During this season of retirement from full pastoral responsibilities, we are blessed to have adequate health and strength to be on hand for one of our own families with children, and to serve the wider Christian and general communities.
“The ol’ grey mare of the body ain’t what it used t’ be.” However, our sharing the life, love and joy of our Lord in nursing homes, retirement centres and churches of various denominational affiliations is, by God’s grace, sacramental service. ~~+~~
Thought for Today
For those who love and serve God supremely and with a grateful heart love and serve people effectively, the line between secular and sacred fades. ~~+~~
From Higher Up
The Lord Jesus said (as “The King” in Matthew 25:40 NIV): “. . . I tell you the truth, whatever you did for one of the least of these brothers of mine, you did for me.”
The apostle Paul wrote (in Romans 12:1 NIV): “. . . I urge you, brothers, in view of God’s mercy, to offer your bodies as living sacrifices, holy and pleasing to God—this is your spiritual act of worship.”
And he encouraged (in Colossians 3:17 NIV): “. . . whatever you do , whether in word or deed, do it all in the name of the Lord Jesus, giving thanks to God the Father through him.”
- Original edition of the above article was published in P-Pep! column in The Standard Guide Advocate, Nov. 26 2015.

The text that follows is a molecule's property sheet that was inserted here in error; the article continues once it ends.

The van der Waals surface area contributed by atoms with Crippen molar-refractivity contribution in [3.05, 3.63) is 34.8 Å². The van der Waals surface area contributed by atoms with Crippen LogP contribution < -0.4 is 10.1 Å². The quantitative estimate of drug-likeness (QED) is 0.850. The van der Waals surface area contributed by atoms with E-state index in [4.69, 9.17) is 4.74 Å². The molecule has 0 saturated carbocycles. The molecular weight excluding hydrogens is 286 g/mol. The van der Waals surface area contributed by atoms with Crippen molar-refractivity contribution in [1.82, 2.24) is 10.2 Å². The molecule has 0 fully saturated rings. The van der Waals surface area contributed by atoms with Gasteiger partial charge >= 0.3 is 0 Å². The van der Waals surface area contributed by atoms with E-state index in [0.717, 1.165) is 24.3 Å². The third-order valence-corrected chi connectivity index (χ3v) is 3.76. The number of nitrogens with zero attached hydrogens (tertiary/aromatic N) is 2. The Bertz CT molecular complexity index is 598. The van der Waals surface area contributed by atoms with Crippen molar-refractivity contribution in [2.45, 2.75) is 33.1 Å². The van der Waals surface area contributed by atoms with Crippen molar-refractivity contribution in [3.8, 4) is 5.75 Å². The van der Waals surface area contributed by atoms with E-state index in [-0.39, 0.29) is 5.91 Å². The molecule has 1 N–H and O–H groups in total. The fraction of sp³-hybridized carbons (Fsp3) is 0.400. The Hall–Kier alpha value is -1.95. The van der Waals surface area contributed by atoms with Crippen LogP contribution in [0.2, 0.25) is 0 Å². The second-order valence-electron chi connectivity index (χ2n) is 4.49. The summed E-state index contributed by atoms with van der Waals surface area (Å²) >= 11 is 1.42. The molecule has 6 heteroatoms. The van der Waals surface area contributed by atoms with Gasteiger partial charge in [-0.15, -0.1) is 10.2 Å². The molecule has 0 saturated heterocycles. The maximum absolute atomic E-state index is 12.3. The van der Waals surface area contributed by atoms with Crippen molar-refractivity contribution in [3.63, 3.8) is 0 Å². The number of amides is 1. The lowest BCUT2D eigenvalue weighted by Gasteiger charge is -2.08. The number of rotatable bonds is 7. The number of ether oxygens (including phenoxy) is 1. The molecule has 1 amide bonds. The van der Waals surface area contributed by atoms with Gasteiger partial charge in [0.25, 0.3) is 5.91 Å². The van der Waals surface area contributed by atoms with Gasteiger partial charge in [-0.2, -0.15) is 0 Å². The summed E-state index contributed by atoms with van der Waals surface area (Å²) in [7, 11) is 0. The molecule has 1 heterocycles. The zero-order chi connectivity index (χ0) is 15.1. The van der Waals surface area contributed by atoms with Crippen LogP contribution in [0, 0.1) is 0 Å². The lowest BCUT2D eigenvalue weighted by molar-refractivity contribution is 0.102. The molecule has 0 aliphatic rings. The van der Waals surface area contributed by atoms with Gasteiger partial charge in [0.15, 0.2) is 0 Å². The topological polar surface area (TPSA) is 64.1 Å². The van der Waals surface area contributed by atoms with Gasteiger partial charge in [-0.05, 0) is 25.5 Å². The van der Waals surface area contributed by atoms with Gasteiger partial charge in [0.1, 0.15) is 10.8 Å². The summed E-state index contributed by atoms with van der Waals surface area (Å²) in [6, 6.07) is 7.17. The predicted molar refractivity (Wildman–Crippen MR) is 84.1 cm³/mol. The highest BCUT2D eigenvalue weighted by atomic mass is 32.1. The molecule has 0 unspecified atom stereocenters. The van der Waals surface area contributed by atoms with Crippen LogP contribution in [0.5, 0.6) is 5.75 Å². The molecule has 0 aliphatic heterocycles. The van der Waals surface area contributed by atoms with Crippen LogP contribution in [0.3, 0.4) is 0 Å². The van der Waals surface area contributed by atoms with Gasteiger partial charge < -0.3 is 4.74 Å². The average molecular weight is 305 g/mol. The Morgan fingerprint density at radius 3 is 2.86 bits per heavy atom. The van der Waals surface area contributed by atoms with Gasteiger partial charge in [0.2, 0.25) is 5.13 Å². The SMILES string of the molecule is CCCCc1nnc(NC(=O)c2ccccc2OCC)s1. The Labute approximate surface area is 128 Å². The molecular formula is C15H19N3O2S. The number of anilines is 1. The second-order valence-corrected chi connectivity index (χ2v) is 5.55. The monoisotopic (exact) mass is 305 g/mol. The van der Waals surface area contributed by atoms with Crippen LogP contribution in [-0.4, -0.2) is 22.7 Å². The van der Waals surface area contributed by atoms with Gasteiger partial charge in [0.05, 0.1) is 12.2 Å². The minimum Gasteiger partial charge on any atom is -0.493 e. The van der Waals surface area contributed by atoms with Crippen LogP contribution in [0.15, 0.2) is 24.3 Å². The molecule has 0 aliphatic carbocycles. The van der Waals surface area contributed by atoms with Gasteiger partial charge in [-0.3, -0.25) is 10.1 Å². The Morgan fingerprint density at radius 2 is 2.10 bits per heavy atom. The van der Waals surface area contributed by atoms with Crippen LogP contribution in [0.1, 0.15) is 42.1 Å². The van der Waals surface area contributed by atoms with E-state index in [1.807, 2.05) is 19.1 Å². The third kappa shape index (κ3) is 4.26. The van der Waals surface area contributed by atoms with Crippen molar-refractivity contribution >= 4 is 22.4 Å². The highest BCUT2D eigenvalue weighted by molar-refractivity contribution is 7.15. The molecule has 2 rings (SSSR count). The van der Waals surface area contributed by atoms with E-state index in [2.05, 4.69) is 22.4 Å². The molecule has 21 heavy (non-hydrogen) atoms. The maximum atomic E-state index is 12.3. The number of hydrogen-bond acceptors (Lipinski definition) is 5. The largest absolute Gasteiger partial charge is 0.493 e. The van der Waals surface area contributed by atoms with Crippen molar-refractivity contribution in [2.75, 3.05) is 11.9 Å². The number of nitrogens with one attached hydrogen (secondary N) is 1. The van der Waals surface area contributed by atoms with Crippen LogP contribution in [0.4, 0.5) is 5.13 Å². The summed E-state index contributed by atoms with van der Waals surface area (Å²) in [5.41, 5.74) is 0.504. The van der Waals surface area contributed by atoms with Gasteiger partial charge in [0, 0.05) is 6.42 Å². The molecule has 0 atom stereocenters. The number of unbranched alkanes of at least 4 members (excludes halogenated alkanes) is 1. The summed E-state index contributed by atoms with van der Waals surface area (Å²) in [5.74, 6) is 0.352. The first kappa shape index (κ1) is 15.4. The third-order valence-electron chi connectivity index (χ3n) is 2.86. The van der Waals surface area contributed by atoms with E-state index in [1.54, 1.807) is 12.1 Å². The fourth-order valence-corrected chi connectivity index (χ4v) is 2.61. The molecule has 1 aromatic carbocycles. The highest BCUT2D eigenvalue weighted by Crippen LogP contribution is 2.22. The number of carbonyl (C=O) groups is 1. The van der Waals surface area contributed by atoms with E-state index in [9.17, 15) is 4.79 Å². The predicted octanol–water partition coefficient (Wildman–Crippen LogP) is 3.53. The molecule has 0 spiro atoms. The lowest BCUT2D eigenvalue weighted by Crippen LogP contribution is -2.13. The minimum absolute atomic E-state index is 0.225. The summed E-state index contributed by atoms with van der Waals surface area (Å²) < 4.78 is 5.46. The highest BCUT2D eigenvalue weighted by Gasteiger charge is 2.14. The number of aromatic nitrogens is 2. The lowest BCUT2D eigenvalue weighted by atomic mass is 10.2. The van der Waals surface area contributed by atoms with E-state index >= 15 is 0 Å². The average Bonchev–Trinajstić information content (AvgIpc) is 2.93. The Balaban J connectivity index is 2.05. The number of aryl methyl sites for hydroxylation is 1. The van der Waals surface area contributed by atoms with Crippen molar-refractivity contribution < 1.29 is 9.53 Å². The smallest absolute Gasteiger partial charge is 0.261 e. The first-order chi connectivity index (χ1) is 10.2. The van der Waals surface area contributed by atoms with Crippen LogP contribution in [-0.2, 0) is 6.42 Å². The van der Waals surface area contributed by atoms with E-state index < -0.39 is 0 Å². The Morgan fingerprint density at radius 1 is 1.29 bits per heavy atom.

- Sanctuary photos of of St. Paul’s United Church, Tillsonburg, Ontario, by Peter Black.
CHRISTMAS SPECIAL: Available from the author for $15.00 (list price $19.50) + $5.50 shipping to an address in Canada. (US and overseas, whatever is the mailing cost.) See Contact Form below.
Positive reader feedback continues to come for the book “Raise Your Gaze . . . Mindful Musings of a Grateful Heart.” Some have purchased second and third copies – and even a fourth – to give to family members and friends.
Ebook version available. Click: Raise Your Gaze … EbookMindful Musings of a Grateful Heart is a collection of 52 articles from Black’s P-Pep! column, sprinkled with Words to Bless. Inspirational; some biographical. 190 pp. ISBN: 978-0-9920074-2-3 Also Available from Angel Hope Publishing: Angelhopepublishing@glynisbelec.com ; www.glynisbelec.com Amazon.com ; Amazon.ca Ebook version now available.
Reader reflections of “Raise Your Gaze . . . Mindful Musings . . .” indicate how much they’ve enjoyed its variety as well as the format and structure. They like its warmth, human interest stories and encouraging inspiration.
Peter A. Black is a freelance writer in Southwestern Ontario, and is author of “Parables from the Pond” – a children’s / family book (mildly educational, inspirational in orientation, character reinforcing. 39 stories, 232 pp, b/w illustrations. Finalist – Word Alive Press. ISBN: 1897373-21-X. List price $15.99. Available through bookstores, the author and at Amazon.com and Amazon.ca
The book continues to find a place in various settings with a readership ranging from kids to senior adults. His inspirational column, P-Pep! appears weekly in The Standard Guide Advocate (of Southwestern Ontario). His articles have appeared in 50 Plus Contact and testimony, and several newspapers in Ontario. ~~+~~